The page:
All for fitness at Santa Maria della Scala... along with the paintings!

The Santa Maria della Scala museum complex has been turned into a gymnasium, putting the works at risk. In the article, also pictures.

One of the best feelings after a fencing competition (since this writer has been practicing the sport for years) is to strip down, grab a nice packet of bubble bath in your hand, and jump into the shower. Because it is to be expected that in places equipped for practicing any kind of sport, there will be large and functional showers (or at least, if it is winter, one hopes that the water coming out of the nozzle will be warm).

In places equipped for sports, precisely: who expects to find large and functional showers (or rather: who expects to find showers) inside a museum complex? I wonder if the sweating, panting people who crowded the halls of the Santa Maria della Scala complex in Siena for Sport Week (a week of sporting events organized by the City of Siena and subsidized by Monte dei Paschi) wondered that, and more importantly: I wonder if they wondered for what obscure reason step classes, muscle toning, totalbody, zumba, and you name it, found no better place for their performance than the rooms of a museum.

Now a sane person, might object: well, dinners, banquets, aperitifs, dance nights and whatnot are held in museums. Sport is a highly formative practice (even we at Windows on Art consider it as such, we think that sport is very important in the formation not only of the physical, but also of the character and mental and moral qualities of a person), so there is nothing wrong with museums hosting small sporting events, as long as these take place in environments suitable for the practice and above all light years away from works of art. But since we live in Italy, very often reality exceeds fantasy: no one, and when I say no one I mean no one at all, not even the most imaginative of extremists of the undaunted and tenacious defense of public heritage, would have thought that a setting such as the Sala di San Pio in Santa Maria della Scala could be turned into a zumba gym.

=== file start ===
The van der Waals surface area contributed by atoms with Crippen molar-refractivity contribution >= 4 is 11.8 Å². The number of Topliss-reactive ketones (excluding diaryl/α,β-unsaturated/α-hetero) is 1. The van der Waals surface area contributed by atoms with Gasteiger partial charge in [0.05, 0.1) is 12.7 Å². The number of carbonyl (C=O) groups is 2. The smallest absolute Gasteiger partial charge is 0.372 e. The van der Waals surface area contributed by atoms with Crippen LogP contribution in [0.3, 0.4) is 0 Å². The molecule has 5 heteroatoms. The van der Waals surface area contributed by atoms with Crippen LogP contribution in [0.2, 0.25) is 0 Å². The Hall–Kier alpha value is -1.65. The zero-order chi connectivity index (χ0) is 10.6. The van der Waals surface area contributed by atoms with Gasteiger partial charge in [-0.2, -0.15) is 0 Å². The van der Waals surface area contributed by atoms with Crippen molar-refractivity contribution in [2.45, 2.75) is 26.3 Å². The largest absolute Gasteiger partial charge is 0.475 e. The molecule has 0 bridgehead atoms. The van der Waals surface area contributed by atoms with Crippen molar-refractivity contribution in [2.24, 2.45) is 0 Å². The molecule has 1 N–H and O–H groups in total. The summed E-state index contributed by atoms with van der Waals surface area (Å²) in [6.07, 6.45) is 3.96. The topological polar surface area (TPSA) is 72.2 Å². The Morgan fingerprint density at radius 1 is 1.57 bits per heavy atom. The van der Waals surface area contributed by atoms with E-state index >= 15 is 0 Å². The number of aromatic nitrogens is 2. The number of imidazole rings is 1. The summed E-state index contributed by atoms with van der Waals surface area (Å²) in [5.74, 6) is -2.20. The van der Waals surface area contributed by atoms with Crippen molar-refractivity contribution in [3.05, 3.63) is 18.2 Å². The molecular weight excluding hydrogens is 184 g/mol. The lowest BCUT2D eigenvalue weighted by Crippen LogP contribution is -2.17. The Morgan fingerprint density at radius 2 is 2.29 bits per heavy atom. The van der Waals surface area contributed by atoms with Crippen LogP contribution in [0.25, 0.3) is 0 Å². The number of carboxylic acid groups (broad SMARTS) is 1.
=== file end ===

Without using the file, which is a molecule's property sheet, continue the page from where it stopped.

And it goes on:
San Pio Hall where paintings by the latest imbrattatele who happened to be passing by are not hung, but paintings by people like Francesco Vanni, Priamo della Quercia, Rutilio Manetti and several other important players in Sienese artistic life from the 15th century onward. They were joined by the sportsmen you see in the photos below, taken from the event’s Facebook page:

Fitness a Santa Maria della Scala (Siena) per la Sport Week Fitness a Santa Maria della Scala (Siena) per la Sport Week Fitness a Santa Maria della Scala (Siena) per la Sport Week Fitness a Santa Maria della Scala (Siena) per la Sport Week

The first question that comes to mind is: but if the guys who are lashing out kicking and punching with gloves and shin guards were to, by an unfortunate chance, happen to lose their balance and fall against a painting, damaging it (since, as the photos show, it seems that not the slightest safety measure was taken to protect the works)... wouldn’t that be trouble, to put it mildly? The second: but is everyone in Siena so athletic that the City Council had run out of sports halls and gyms and didn’t know where to stick the fitness people, so it took the first place that crossed its mind? The third question: but wasn’t sweat once harmful to paintings? Or don’t sport week participants sweat? The fourth question: does Siena want to run for European Capital of Culture 2019...sure they didn’t understand "European Capital of Culturism"? If so then let’s organize volleyball matches inside the Sala del Mappamondo (it’s big and comfortable anyway), water aerobics classes inside the Fonte Gaia, and use the Torre del Mangia as a climbing wall.